Whose Responsibility Is Raising the Wall?

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by R. Daniel Mann

Question: I built my house years before the next-door property was developed, with an approximately meter-high wall between properties. My property is 2 meters higher than the next one; now they are excavating to build the other house, there will be a 5-meter drop, which I feel makes it dangerous for my children. [He seems to be building according to the permit he received.] My neighbor had agreed to pay for raising the wall, but now is unwilling to pay the significant cost. We cordially disagree whether it is his obligation. Have I misjudged the matter? 

Answer: We praise you for asking sincerely. Generally, we do not comment on active monetary disagreements (see Rama, Choshen Mishpat 17:5). However, after hearing your situation, we felt this would be a case where it was proper to make an exception (see Pitchei Teshuva ad loc. 11; our column from Ki Teitzei 5776), which may be clearer at the end. We are neither interested nor able (due to a lack of information) to present clear conclusions but rather halachic ideas about this type of case. 

One important question is whether the present wall meets safety codes for the emerging situation, as these are generally legally and halachically binding to obligate and exempt from further steps (see Emunat Itecha #139, p. 87-96). This is not unlikely considering you received a Tofes Arba (occupancy permit) despite a significant drop and municipal plans for a future further drop. If so, if your very understandable concern for your children makes you want more, your decision will obligate you.  

Most questions about paying for a wall between properties of different elevations concern its serving as a kir temech (retaining wall). In most cases, the wall serves both homeowners, preventing collapse of parts of the ground that support the higher property from falling into the lower property. In such cases, the two owners are to pay for it jointly (see ibid.). The need for /benefit from a kir temech is not always identical, which can impact on the division of payment. You have not told us how the two of you have dealt with the construction of a kir temech and how it is connected to the wall you mention.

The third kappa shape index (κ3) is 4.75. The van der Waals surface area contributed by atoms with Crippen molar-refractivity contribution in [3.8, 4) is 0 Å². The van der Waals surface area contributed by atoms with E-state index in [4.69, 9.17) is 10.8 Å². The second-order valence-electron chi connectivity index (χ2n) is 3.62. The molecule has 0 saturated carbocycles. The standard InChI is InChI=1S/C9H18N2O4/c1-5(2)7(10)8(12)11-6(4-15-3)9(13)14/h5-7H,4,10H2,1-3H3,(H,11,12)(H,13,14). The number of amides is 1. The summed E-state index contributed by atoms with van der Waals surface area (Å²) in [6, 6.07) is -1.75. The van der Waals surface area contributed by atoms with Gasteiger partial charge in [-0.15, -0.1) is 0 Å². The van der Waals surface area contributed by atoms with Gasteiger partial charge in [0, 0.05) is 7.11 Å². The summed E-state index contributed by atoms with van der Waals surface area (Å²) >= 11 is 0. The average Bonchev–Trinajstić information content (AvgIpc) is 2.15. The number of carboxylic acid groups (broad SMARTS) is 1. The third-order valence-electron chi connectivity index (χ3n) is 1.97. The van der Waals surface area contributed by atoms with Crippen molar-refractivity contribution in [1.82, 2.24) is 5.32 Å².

Regarding concern for falling, your wall was needed as a ma’akeh. While the formalistic mitzva requires a 10-tefach high fence for a roof (Shulchan Aruch, 427: 1,5), there is a broader and more fluid requirement to avoid danger (ibid. 7-8). While you seemed confident that it had been doing its job (according to most opinions, a meter is more than 10 tefachim), you view your neighbor’s excavating as creating a dangerous situation that requires more than the existing level of caution. 

Questions of damaging situations created by what neighbors do on their own property are governed by the often difficult-to-apply halachot of nizkei shcheinim. A broad question with many applications is whether the need to remove the danger/damage falls on the potential victim (nizak) or damager (mazik). Important determining factors are whether the damage comes immediately and directly (Shulchan Aruch, CM 158:32), the damage’s significance (Shut HaRosh 108:10), and whether the nizak is capable of avoiding the damage (ibid.). We will not analyze your case’s details in these regards because danger of falling has its own prototype – bor (a pit or cistern).

One whose bor’s opening is on the border of another’s property must pay for damage to those who fall in (Shulchan Aruch, CM 410:6). For you, a pertinent question is the drop’s proximity to your property (see S’ma 410:7). It is also possible that the fact that the drop is a result of natural topography and permitted building removes responsibility (see Shulchan Aruch ibid. 9 and commentaries). Also, a 10-tefach wall remedies a bor (Bava Kama 50a). Finally, cheaper methods might be feasible to remove the danger.

Therefore, it is unlikely that your neighbor needs to pay significantly to extend your wall. We trust that these ideas will impact your conversations with your neighbor and are optimistic you will enjoy a good relationship.

לעילוי נשמת יואל אפרים בן אברהם עוזיאל זלצמן ז”ל

About Daniel Mann

This column is produced on behalf of Eretz Hemdah by Rabbi Daniel Mann. Rabbi Mann is a Dayan for Eretz Hemdah and a staff member of Yeshiva University's Gruss Kollel in Israel. He is a senior member of the Eretz Hemdah responder staff, editor of Hemdat Yamim and the author of Living the Halachic Process, volumes 1 and 2 and A Glimpse of Greatness.

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